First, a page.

St Agatha (5 February)

Hebrews 13:15-17,20-21; Psalm 22:1-6(LXX); Mark 6:30-34

The apostles rejoined Jesus and told him all they had done and taught. Then he said to them, ‘You must come away to some lonely place all by yourselves and rest for a while’; for there were so many coming and going that the apostles had no time even to eat. So they went off in a boat to a lonely place where they could be by themselves. But people saw them going, and many could guess where; and from every town they all hurried to the place on foot and reached it before them. So as he stepped ashore he saw a large crowd; and he took pity on them because they were like sheep without a shepherd, and he set himself to teach them at some length.  (Mk 6.30-34)

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I know what I should hear in these passages (all of which refer to the Lord as a shepherd), taken together: I should remember that the Lord is indeed my shepherd, and rest in him. Instead, my first thought is, Jesus knew exactly what motherhood is like: just when you think you’ll have a moment’s rest and peace, the needs of the ‘flock’ insist on being met. And your heart goes out to them, and you set yourself to doing what needs to be done.

This, I tell my husband, is why I like to go to daily Mass. If it is at all possible, I go: there I get to be the sheep. There the Lord restores my soul, feeds me and gives me rest. The Lord is indeed my shepherd: he gives me everything I need, and I am glad.

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The Office of Readings (http://www.universalis.com/0/i-readings.htm) for St Agatha’s feast day includes the following:

From a homily on Saint Agatha by Saint Methodius of Sicily, bishop
The gift of God, the source of all goodness

My fellow Christians, our annual celebration of a martyr’s feast has brought us together. She achieved renown in the early Church for her noble victory; she is well known now as well, for she continues to triumph through her divine miracles, which occur daily and continue to bring glory to her name.
  She is indeed a virgin, for she was born of the divine Word, God’s only Son, who also experienced death for our sake. John, a master of God’s word, speaks of this: He gave the power to become children of God to everyone who received him.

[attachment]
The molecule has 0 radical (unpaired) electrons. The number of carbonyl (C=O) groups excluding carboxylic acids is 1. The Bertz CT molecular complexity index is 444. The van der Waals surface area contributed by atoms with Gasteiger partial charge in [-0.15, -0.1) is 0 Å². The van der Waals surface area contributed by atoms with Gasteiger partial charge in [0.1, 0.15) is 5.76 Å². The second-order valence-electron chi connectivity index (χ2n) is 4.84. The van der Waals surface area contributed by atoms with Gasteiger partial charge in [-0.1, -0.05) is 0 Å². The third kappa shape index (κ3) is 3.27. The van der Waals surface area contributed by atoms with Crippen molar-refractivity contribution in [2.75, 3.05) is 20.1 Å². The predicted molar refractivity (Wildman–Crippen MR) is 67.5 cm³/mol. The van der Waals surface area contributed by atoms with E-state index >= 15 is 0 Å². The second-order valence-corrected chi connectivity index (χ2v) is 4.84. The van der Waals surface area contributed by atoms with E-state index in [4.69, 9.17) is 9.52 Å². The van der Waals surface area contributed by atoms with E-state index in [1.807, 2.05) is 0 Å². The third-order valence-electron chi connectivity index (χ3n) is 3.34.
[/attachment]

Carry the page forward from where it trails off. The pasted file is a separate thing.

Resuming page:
The woman who invites us to this banquet is both a wife and virgin. To use the analogy of Paul, she is the bride who has been betrothed to one husband, Christ. A true virgin, she wore the glow of pure conscience and the crimson of the Lamb’s blood for her cosmetics. Again and again she meditated on the death of her eager lover. For her, Christ’s death was recent, his blood was still moist. Her robe is the mark of her faithful witness to Christ. It bears the indelible marks of his crimson blood and the shining threads of her eloquence. She offers to all who come after her these treasures of her eloquent confession.
  Agatha, the name of our saint, means “good.” She was truly good, for she lived as a child of God. She was also given as the gift of God, the source of all goodness to her bridegroom, Christ, and to us. For she grants us a share in her goodness.
  What can give greater good than the Sovereign Good? Whom could anyone find more worthy of celebration with hymns of praise than Agatha?
  Agatha, her goodness coincides with her name and way of life. She won a good name by her noble deeds, and by her name she points to the nobility of those deeds. Agatha, her mere name wins all men over to her company. She teaches them by her example to hasten with her to the true Good. God alone.
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